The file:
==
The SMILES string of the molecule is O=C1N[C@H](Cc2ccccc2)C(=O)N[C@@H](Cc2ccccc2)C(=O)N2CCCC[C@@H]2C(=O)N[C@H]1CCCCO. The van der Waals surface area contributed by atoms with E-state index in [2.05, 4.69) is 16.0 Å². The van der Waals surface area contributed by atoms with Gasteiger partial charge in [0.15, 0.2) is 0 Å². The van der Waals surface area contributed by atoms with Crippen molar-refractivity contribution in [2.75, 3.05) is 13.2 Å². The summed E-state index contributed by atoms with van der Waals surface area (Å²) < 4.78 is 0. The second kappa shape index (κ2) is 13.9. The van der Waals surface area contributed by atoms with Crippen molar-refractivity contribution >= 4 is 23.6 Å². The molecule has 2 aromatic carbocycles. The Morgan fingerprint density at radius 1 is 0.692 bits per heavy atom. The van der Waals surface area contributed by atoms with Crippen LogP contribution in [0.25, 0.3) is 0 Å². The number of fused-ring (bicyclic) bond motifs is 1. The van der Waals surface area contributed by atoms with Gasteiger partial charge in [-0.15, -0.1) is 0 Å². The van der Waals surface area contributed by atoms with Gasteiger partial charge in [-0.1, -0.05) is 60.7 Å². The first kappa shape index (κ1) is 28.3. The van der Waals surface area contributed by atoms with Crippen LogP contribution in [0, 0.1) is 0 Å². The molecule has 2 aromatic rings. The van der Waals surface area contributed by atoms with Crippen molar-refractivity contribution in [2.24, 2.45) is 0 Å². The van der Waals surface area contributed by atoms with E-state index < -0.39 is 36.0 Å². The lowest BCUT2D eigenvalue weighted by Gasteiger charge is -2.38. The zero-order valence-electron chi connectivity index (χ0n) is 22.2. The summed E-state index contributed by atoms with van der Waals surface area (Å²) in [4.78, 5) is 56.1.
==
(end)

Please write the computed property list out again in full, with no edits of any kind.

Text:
The SMILES string of the molecule is O=C1N[C@H](Cc2ccccc2)C(=O)N[C@@H](Cc2ccccc2)C(=O)N2CCCC[C@@H]2C(=O)N[C@H]1CCCCO. The van der Waals surface area contributed by atoms with E-state index in [2.05, 4.69) is 16.0 Å². The van der Waals surface area contributed by atoms with Gasteiger partial charge in [0.15, 0.2) is 0 Å². The van der Waals surface area contributed by atoms with Crippen molar-refractivity contribution in [2.75, 3.05) is 13.2 Å². The summed E-state index contributed by atoms with van der Waals surface area (Å²) < 4.78 is 0. The second kappa shape index (κ2) is 13.9. The van der Waals surface area contributed by atoms with Crippen molar-refractivity contribution >= 4 is 23.6 Å². The molecule has 2 aromatic carbocycles. The Morgan fingerprint density at radius 1 is 0.692 bits per heavy atom. The van der Waals surface area contributed by atoms with Crippen LogP contribution in [0.25, 0.3) is 0 Å². The number of fused-ring (bicyclic) bond motifs is 1. The van der Waals surface area contributed by atoms with Gasteiger partial charge in [-0.15, -0.1) is 0 Å². The van der Waals surface area contributed by atoms with Gasteiger partial charge in [-0.1, -0.05) is 60.7 Å². The first kappa shape index (κ1) is 28.3. The van der Waals surface area contributed by atoms with Crippen LogP contribution in [0, 0.1) is 0 Å². The molecule has 2 aromatic rings. The van der Waals surface area contributed by atoms with Crippen molar-refractivity contribution in [2.24, 2.45) is 0 Å². The van der Waals surface area contributed by atoms with E-state index < -0.39 is 36.0 Å². The lowest BCUT2D eigenvalue weighted by Gasteiger charge is -2.38. The zero-order valence-electron chi connectivity index (χ0n) is 22.2. The summed E-state index contributed by atoms with van der Waals surface area (Å²) in [4.78, 5) is 56.1.